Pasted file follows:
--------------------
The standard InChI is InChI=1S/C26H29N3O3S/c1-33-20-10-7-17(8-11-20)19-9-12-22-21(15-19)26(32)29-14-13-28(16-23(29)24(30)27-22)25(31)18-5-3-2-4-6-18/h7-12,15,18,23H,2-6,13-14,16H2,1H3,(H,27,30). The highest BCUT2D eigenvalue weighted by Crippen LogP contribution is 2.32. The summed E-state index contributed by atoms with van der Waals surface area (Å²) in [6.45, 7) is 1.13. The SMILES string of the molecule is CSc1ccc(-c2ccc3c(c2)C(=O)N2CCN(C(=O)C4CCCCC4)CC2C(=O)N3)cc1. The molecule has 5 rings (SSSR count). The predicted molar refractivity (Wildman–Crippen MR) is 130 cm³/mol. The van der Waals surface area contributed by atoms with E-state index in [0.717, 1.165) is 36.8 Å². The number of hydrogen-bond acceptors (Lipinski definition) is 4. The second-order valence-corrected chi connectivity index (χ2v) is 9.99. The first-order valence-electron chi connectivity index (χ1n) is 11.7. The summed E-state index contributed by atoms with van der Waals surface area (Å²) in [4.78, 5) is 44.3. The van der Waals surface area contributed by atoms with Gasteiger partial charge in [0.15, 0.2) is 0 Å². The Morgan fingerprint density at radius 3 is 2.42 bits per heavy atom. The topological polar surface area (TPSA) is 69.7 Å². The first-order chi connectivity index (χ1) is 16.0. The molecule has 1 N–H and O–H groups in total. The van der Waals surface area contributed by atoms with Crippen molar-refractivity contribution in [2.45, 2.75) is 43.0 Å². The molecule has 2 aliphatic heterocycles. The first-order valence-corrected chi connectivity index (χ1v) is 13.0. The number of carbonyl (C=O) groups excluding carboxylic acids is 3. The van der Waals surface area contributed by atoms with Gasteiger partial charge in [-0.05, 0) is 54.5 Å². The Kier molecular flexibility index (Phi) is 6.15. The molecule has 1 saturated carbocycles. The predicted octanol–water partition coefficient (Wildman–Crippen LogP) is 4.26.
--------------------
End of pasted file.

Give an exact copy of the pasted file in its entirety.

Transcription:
The standard InChI is InChI=1S/C26H29N3O3S/c1-33-20-10-7-17(8-11-20)19-9-12-22-21(15-19)26(32)29-14-13-28(16-23(29)24(30)27-22)25(31)18-5-3-2-4-6-18/h7-12,15,18,23H,2-6,13-14,16H2,1H3,(H,27,30). The highest BCUT2D eigenvalue weighted by Crippen LogP contribution is 2.32. The summed E-state index contributed by atoms with van der Waals surface area (Å²) in [6.45, 7) is 1.13. The SMILES string of the molecule is CSc1ccc(-c2ccc3c(c2)C(=O)N2CCN(C(=O)C4CCCCC4)CC2C(=O)N3)cc1. The molecule has 5 rings (SSSR count). The predicted molar refractivity (Wildman–Crippen MR) is 130 cm³/mol. The van der Waals surface area contributed by atoms with E-state index in [0.717, 1.165) is 36.8 Å². The number of hydrogen-bond acceptors (Lipinski definition) is 4. The second-order valence-corrected chi connectivity index (χ2v) is 9.99. The first-order valence-electron chi connectivity index (χ1n) is 11.7. The summed E-state index contributed by atoms with van der Waals surface area (Å²) in [4.78, 5) is 44.3. The van der Waals surface area contributed by atoms with Gasteiger partial charge in [0.15, 0.2) is 0 Å². The Morgan fingerprint density at radius 3 is 2.42 bits per heavy atom. The topological polar surface area (TPSA) is 69.7 Å². The first-order chi connectivity index (χ1) is 16.0. The molecule has 1 N–H and O–H groups in total. The van der Waals surface area contributed by atoms with Crippen molar-refractivity contribution in [2.45, 2.75) is 43.0 Å². The molecule has 2 aliphatic heterocycles. The first-order valence-corrected chi connectivity index (χ1v) is 13.0. The number of carbonyl (C=O) groups excluding carboxylic acids is 3. The van der Waals surface area contributed by atoms with Gasteiger partial charge in [-0.05, 0) is 54.5 Å². The Kier molecular flexibility index (Phi) is 6.15. The molecule has 1 saturated carbocycles. The predicted octanol–water partition coefficient (Wildman–Crippen LogP) is 4.26.